Whereas Wine provides Linux and Unix-like systems the ability to run Windows applications, Samba provides the ability for Linux and company to talk to Windows computers for file and print sharing. With Samba and its derived utilities, a Linux computer can connect to a Windows file server and share documents just like a Windows workstation can do. Even better, Samba allows a Linux server to act as a file and print server for Windows computers. Samba even lets a Linux computer serve as a Windows domain controller, offering Windows domain logons and roaming profiles for Windows PCs.

One last note on the subject of Windows: Linux and *BSD users enjoy a great set of powerful utilities and commands for free -- but what happens when Linux and *BSD users get stuck working on a Windows computer? Why, look no further than Cygwin. A port of the Unix POSIX system calls to the Win32 environment, Cygwin allows you to run the GNU Compiler Collection and many GNU utilities on a Windows machine.

Full compiled programming languages aren't for everyone, and several popular open source scripting languages are remaking the application development landscape. These include Perl, Python, PHP, and Ruby, all of which can be used to help with systems administration tasks or create rich Internet applications. A salute to Sun is also in order, for releasing its Java language and JIT compiler under the GPL, bringing them into the open source community.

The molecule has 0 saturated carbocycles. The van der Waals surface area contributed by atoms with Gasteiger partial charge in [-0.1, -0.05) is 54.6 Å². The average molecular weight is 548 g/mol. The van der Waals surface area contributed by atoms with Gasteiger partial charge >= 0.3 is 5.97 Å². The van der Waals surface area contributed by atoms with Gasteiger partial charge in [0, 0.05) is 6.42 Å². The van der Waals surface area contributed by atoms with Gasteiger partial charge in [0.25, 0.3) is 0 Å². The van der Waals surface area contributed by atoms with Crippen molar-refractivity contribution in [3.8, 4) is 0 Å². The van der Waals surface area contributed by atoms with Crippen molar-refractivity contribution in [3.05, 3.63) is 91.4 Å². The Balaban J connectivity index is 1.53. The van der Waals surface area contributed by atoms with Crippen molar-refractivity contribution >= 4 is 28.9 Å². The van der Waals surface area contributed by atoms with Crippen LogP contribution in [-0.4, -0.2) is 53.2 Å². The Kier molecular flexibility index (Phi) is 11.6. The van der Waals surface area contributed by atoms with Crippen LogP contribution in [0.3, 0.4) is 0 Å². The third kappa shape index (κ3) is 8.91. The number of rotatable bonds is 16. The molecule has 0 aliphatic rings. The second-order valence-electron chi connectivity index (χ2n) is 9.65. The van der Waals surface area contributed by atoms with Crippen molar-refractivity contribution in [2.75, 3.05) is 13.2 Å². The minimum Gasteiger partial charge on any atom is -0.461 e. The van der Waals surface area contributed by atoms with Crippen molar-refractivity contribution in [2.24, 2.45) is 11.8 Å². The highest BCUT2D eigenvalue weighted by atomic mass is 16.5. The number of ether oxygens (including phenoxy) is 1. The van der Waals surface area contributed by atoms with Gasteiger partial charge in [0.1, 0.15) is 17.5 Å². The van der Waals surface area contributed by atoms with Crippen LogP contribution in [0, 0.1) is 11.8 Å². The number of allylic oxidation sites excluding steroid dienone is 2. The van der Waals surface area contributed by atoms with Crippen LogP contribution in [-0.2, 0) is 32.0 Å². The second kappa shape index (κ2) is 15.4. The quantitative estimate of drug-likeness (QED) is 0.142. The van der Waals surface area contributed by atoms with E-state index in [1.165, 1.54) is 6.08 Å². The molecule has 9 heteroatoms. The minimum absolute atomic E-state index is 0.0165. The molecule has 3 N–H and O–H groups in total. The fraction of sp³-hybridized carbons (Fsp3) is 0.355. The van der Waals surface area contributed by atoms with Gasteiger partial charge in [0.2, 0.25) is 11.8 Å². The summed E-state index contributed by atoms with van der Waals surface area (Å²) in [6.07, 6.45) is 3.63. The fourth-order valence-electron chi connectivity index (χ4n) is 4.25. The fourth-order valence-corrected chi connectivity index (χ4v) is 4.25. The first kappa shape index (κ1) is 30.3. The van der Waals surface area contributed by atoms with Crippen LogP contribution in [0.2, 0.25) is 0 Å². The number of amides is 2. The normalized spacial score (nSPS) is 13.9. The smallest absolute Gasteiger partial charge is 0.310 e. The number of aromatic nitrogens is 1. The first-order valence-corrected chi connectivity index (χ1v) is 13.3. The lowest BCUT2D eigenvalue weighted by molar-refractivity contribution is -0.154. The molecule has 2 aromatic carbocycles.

To make full use of scripting languages, it is often necessary to bring a database along for the ride -- and open source has you covered. The open source community has two 800-pound gorillas in the database category: MySQL and PostgreSQL. Both of these are strong database servers that can handle heavy loads, supporting clustering and including a wide range of enterprise-level features. And let's not forget a database scripter's best friends, phpMyAdmin and phpPgAdmin. These Web-based front ends (for MySQL and Postgres, respectively) make it easy for a programmer or DBA to easily set up a database and table structure, run queries, and of course add, delete, or manipulate the data.